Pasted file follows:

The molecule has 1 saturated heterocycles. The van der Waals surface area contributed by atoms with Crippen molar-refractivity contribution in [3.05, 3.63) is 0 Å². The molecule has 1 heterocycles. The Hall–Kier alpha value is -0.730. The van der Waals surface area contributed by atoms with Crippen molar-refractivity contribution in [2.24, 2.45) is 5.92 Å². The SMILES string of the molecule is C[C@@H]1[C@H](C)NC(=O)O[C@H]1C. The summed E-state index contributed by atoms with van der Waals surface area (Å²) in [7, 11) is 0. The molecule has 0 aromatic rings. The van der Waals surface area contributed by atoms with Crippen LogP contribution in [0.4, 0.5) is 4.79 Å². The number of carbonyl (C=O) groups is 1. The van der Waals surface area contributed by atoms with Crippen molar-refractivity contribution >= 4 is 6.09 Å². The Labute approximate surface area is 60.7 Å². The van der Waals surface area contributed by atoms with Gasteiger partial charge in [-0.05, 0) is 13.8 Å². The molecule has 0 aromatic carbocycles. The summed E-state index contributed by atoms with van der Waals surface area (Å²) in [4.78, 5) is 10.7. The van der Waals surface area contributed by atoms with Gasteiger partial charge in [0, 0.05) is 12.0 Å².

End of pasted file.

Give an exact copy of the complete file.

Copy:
The molecule has 1 saturated heterocycles. The van der Waals surface area contributed by atoms with Crippen molar-refractivity contribution in [3.05, 3.63) is 0 Å². The molecule has 1 heterocycles. The Hall–Kier alpha value is -0.730. The van der Waals surface area contributed by atoms with Crippen molar-refractivity contribution in [2.24, 2.45) is 5.92 Å². The SMILES string of the molecule is C[C@@H]1[C@H](C)NC(=O)O[C@H]1C. The summed E-state index contributed by atoms with van der Waals surface area (Å²) in [7, 11) is 0. The molecule has 0 aromatic rings. The van der Waals surface area contributed by atoms with Crippen LogP contribution in [0.4, 0.5) is 4.79 Å². The number of carbonyl (C=O) groups is 1. The van der Waals surface area contributed by atoms with Crippen molar-refractivity contribution >= 4 is 6.09 Å². The Labute approximate surface area is 60.7 Å². The van der Waals surface area contributed by atoms with Gasteiger partial charge in [-0.05, 0) is 13.8 Å². The molecule has 0 aromatic carbocycles. The summed E-state index contributed by atoms with van der Waals surface area (Å²) in [4.78, 5) is 10.7. The van der Waals surface area contributed by atoms with Gasteiger partial charge in [0, 0.05) is 12.0 Å².